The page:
Using RxSwift, you can react to changes on different threads. You do this with a lot less code, less complexity, less bugs. You can listen to an event on the main thread and react in background. Finally you can go back to the main thread to show the results. The resulting code can be very simple: you observeOn different Schedulers. Like this:

3. Cleaner Code & Architectures.

I’ve mentioned a couple of times now that using RP leads to writing less code. Since you can react to events in a declarative way you can avoid certain complications. Like nested callbacks, delegates, notifications, etc. For example, in the previous login process. With a traditional imperative approach, you can end up with multiple nested callbacks. With RP and declarative code, you take that away. This results in cleaner, more readable code.

Since Rx streams are immutable, you can just react to changes and create objects that are open to extensions and closed to modifications.

In this point I decided to put together Cleaner Code & Architectures. Perhaps just because it sounds good. But anyway, here’s why I think that Rx can pave the way for Cleaner Architectures.

Because data can flow in a one way direction, Rx is directly compatible with the concept of Clean Architecture and the dependency rule. The rule states that dependency can only point inwards in a layered architecture. Dependencies should go in one direction. Rx allows you to build channels of communication between architecture layers. Layers independent of each-other, yet flexible and open to extensions.

An example to me is the use of Rx in MVVM and other MVC improvements like VIPER. You can bind objects of different architecture layers and the architecture remains clean.

Less code, loosely coupled components, separation of concerns, leading to better architectures. You can incorporate this more easily using RP.

4. Composable Components.

To me Rx is using the observer pattern in an enhanced and organized set of standards. I see it as a standardisation of the way we publish events and how we process those events. It provides structures and operations that carry and modify information changes.

The structures provide different ways of publishing information. For instance, a PublishSubject or a BehaviorSubject. They are different ways of channeling events. The operations transform, decorate, compose, etc, the information. Like map, filter, concat, etc. The key is that everyone can use the same structures and operations. No matter what they put in them.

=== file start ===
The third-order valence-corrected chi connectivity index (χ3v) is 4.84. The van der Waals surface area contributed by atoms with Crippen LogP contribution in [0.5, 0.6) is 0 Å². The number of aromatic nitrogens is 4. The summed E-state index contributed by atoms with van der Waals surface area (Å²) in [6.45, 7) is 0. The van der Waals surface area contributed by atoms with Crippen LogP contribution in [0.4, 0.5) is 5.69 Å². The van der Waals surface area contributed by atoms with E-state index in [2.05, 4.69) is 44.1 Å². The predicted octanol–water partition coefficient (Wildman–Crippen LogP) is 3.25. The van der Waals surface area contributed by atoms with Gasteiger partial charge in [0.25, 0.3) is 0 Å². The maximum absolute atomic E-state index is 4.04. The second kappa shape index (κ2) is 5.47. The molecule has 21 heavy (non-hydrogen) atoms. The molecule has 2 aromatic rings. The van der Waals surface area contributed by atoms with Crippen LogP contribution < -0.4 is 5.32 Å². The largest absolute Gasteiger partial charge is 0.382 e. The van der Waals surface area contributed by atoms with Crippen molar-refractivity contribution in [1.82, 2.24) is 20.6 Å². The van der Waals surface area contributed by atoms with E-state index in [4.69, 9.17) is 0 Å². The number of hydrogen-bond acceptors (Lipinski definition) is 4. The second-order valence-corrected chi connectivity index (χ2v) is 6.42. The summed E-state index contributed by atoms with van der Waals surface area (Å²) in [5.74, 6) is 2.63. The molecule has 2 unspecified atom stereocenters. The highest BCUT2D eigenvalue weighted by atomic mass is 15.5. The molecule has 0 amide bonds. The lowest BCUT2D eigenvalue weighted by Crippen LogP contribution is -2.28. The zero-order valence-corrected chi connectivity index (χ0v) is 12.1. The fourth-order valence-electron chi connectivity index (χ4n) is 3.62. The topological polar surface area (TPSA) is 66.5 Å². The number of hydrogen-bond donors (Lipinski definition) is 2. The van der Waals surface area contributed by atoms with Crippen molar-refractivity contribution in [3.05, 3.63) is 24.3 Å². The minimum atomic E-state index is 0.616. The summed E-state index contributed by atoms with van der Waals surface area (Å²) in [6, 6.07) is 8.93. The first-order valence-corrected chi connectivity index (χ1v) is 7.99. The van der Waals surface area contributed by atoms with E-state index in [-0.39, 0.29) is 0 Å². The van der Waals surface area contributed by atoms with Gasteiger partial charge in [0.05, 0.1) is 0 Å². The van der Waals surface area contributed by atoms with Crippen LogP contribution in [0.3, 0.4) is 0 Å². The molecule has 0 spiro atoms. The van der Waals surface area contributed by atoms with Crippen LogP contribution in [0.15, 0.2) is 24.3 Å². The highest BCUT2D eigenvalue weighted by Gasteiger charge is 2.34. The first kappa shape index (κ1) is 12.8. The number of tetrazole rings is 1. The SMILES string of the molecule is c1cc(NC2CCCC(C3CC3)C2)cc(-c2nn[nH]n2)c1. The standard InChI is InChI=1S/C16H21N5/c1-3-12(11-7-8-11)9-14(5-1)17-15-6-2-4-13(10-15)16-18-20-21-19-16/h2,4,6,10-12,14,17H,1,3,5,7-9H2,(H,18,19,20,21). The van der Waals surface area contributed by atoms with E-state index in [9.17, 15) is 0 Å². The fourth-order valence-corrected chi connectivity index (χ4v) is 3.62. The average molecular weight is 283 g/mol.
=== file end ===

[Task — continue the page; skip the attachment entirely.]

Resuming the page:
By working with these standard structures and operations you can take your components and combine them with others in an organized manner. You can compose components, operations.

Reactive Programming vs Reactive Systems

“Where Reactive Programming shines is in the creation of components and composition of workflows. In order to take full advantage of asynchronous execution, the inclusion of back-pressure is crucial to avoid over-utilization, or rather unbounded consumption of resources.”

5. Multi-platform.

Reactive programming is a way of working, it’s a design pattern, or a set of them for all that matters. You can create reusable composable components because of the standard structures and operations. The same standardisation comes in different languages and platforms. So If you learn Reactive Programming in Swift, you can take it with you to another platform and language.

Take a look at all the Rx languages


The learning process can be quite intimidating at the beginning. You need to be familiar with block closures and functional programming concepts.

Another drawback is that it is easy to create memory leaks if you are not careful with self references inside closures. You need to have a good understanding of memory management. Take a look at this article if you want more information on this.

Debugging could be hard too considering that stack traces are a lot bigger. Turning on the debugging info and printing the resources used by Rx helps a lot to find mem leaks.

Final words

So, going back to the beginning:

Why use it? Because you can deal with async problems in an elegant manner. Because you can write better, cleaner code and create components that can be reused in a robust codebase that can evolve.

Should you always use it? As any tool, you should use it when if it fits the problem. Consider your team knowledge, context, timeframes and try to make an educated decision. In the long term, I think it’s worth the effort.

I like the way I can architecture things and connect layers using RxSwift. I also love creating composable elements with it and the elegancy and cleanliness of the declarative code to deal with async situations.

Do you think I’ve missed something? Please let me know!

Leandro Pérez

Written by

Software Engineer, coding since 2001. I have done plenty of work in iOS with Objective-C and Swift.